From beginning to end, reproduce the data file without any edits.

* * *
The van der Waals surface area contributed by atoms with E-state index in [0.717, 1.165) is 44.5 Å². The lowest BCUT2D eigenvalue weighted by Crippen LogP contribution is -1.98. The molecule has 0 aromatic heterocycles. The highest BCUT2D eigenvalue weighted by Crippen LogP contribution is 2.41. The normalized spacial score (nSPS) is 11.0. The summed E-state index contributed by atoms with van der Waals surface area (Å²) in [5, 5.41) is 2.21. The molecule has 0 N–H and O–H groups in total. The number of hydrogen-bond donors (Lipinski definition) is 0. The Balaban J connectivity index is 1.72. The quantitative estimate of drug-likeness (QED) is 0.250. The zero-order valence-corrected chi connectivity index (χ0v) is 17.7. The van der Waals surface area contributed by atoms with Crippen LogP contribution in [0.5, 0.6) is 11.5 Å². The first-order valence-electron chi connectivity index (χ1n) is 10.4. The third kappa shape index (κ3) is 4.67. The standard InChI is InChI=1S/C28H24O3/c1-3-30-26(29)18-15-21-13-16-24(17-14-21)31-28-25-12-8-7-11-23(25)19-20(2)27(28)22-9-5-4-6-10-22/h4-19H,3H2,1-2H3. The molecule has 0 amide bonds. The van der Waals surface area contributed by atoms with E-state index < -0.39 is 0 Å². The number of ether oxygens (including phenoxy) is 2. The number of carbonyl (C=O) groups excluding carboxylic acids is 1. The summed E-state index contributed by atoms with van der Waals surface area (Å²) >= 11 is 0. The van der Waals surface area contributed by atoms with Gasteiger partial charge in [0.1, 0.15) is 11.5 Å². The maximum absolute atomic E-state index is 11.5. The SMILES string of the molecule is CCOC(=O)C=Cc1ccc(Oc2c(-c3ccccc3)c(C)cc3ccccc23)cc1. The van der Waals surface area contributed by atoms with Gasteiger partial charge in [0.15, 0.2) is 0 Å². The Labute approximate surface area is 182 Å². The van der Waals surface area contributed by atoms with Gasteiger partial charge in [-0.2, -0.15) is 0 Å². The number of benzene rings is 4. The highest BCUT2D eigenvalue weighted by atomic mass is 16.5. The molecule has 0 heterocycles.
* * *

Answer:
The van der Waals surface area contributed by atoms with E-state index in [0.717, 1.165) is 44.5 Å². The lowest BCUT2D eigenvalue weighted by Crippen LogP contribution is -1.98. The molecule has 0 aromatic heterocycles. The highest BCUT2D eigenvalue weighted by Crippen LogP contribution is 2.41. The normalized spacial score (nSPS) is 11.0. The summed E-state index contributed by atoms with van der Waals surface area (Å²) in [5, 5.41) is 2.21. The molecule has 0 N–H and O–H groups in total. The number of hydrogen-bond donors (Lipinski definition) is 0. The Balaban J connectivity index is 1.72. The quantitative estimate of drug-likeness (QED) is 0.250. The zero-order valence-corrected chi connectivity index (χ0v) is 17.7. The van der Waals surface area contributed by atoms with Crippen LogP contribution in [0.5, 0.6) is 11.5 Å². The first-order valence-electron chi connectivity index (χ1n) is 10.4. The third kappa shape index (κ3) is 4.67. The standard InChI is InChI=1S/C28H24O3/c1-3-30-26(29)18-15-21-13-16-24(17-14-21)31-28-25-12-8-7-11-23(25)19-20(2)27(28)22-9-5-4-6-10-22/h4-19H,3H2,1-2H3. The molecule has 0 amide bonds. The van der Waals surface area contributed by atoms with E-state index < -0.39 is 0 Å². The number of ether oxygens (including phenoxy) is 2. The number of carbonyl (C=O) groups excluding carboxylic acids is 1. The summed E-state index contributed by atoms with van der Waals surface area (Å²) >= 11 is 0. The van der Waals surface area contributed by atoms with Gasteiger partial charge in [0.1, 0.15) is 11.5 Å². The maximum absolute atomic E-state index is 11.5. The SMILES string of the molecule is CCOC(=O)C=Cc1ccc(Oc2c(-c3ccccc3)c(C)cc3ccccc23)cc1. The van der Waals surface area contributed by atoms with Gasteiger partial charge in [0.15, 0.2) is 0 Å². The Labute approximate surface area is 182 Å². The van der Waals surface area contributed by atoms with Gasteiger partial charge in [-0.2, -0.15) is 0 Å². The number of benzene rings is 4. The highest BCUT2D eigenvalue weighted by atomic mass is 16.5. The molecule has 0 heterocycles.